If you watched Robert Saleh on the sideline during his time as the 49ers’ defensive coordinator, you saw an animated, excited coach who sometimes jumped around, screamed and looked more like a WWE wrestler than a coach.
But that’s not what you see at Jets training camp as Saleh opens his first year as the head coach of Gang Green. Saleh is calm at practice, never raises his voice and usually looks like he is taking everything in, rather than chastising players.
“I’ve never been a big yeller on the practice field, and I’m not really a yeller during the games either,” Saleh explained this week, saying what you saw on the sideline when he was with San Francisco were celebrations. “On the football field, it’s trying to take in as much to help these guys. It’s all about teaching, it’s all about trying to find ways to make them better so they can make those plays on Sunday.”
The past few seasons featured a lot of screaming on the practice field from defensive coordinator Gregg Williams. Former head coaches Adam Gase and Todd Bowles, however, were not big yellers.
But Saleh has a calm on the field that even exceeds what those two showed. It could be because he is not calling plays, as Gase did on offense and Bowles did on defense. That allows him to observe more at practice. Saleh usually positions himself behind the offense in team drills, next to offensive coordinator Mike LaFleur. It is rare to see Saleh take over a practice, though. He has yet to stop a practice to make the team run sprints as some coaches have done in the past.
When it comes to discipline on the field, Saleh is not Joe Judge, the Giants coach, who has gotten attention for making his players run laps at practice. Past Jets coaches, such as Rex Ryan and Bowles made players do push-ups after committing penalties. Saleh does not believe in that.
“There are many ways to do it,” Saleh said. “For me, it’s more trying to create accountability with self rather than forcing accountability. These players are grown men. To give them the opportunity to correct themselves will always happen first. Obviously, there’s going to be coaching. They’re not trying to make the mistake, all we can do is help them understand how the mistake was made so they don’t do it again.”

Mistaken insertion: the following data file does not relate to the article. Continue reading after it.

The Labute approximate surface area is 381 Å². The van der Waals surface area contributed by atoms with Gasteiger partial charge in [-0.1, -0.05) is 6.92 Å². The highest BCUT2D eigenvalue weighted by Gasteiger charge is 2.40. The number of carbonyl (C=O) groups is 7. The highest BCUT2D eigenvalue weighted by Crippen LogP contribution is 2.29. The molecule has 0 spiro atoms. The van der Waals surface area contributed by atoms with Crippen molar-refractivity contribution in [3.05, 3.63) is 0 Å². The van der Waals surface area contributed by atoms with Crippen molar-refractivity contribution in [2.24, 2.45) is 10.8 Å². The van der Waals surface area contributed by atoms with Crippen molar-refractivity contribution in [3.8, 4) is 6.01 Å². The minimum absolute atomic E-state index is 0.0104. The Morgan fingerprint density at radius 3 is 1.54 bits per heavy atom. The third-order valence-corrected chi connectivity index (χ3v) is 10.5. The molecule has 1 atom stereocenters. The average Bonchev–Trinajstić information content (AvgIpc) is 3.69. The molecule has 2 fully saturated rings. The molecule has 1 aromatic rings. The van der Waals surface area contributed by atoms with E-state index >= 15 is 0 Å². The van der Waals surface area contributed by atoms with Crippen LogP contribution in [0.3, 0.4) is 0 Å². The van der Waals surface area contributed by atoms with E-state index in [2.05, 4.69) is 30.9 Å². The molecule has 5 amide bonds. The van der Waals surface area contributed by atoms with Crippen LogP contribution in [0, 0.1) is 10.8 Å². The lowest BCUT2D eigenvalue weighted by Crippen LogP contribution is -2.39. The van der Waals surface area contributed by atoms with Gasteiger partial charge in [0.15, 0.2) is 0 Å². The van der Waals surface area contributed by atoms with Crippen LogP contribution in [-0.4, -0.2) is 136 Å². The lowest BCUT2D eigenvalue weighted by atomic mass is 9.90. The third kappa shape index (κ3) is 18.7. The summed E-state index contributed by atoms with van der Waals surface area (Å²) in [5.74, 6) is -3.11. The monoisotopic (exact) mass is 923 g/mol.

Running back Ty Johnson, who has played for many different coaches throughout his football life, said Saleh’s style stands out.
“He’s treating you like a man, you know?” Johnson said. “You’re not like a college kid, a high school kid. He’s like, ‘OK, you know what you did wrong. Let’s fix it and do it 100 miles per hour.’ It’s been really great that he realizes we’re men and he’s going to treat us like men.”
Johnson said sometimes it is “weird” to not have a coach yelling. When he sees a mistake in practice, he looks at Saleh, waiting for a reaction.
“I look back and he’s just walking with his pen and paper but he doesn’t say anything,” Johnson said.
Part of what the Jets’ brass was looking for when hiring a new head coach was someone who could oversee every aspect of the football team and not focus on one side of the ball, as most of their recent coaches have. Saleh said he has made an effort to be in offensive and defensive meetings, even though he still spends a little more time with the defense. At practice, he is now getting used to enjoying it when the offense makes big plays.
“Even as a coordinator, you look at both sides of the ball,” Saleh said. “Obviously you’re focused so much more on one side and the personnel, but you’re always trying to observe both because it’s normal for, at least with us, for us to ask the D-line coach what he thinks of the O-line. … But overall, just from this scope, aside from being able to enjoy all of the explosive plays and trying to be reserved in that regard, that’s probably the only difference.
“Otherwise, it’s engaging and it’s exciting to be able to talk to both sides, and special teams for that matter.”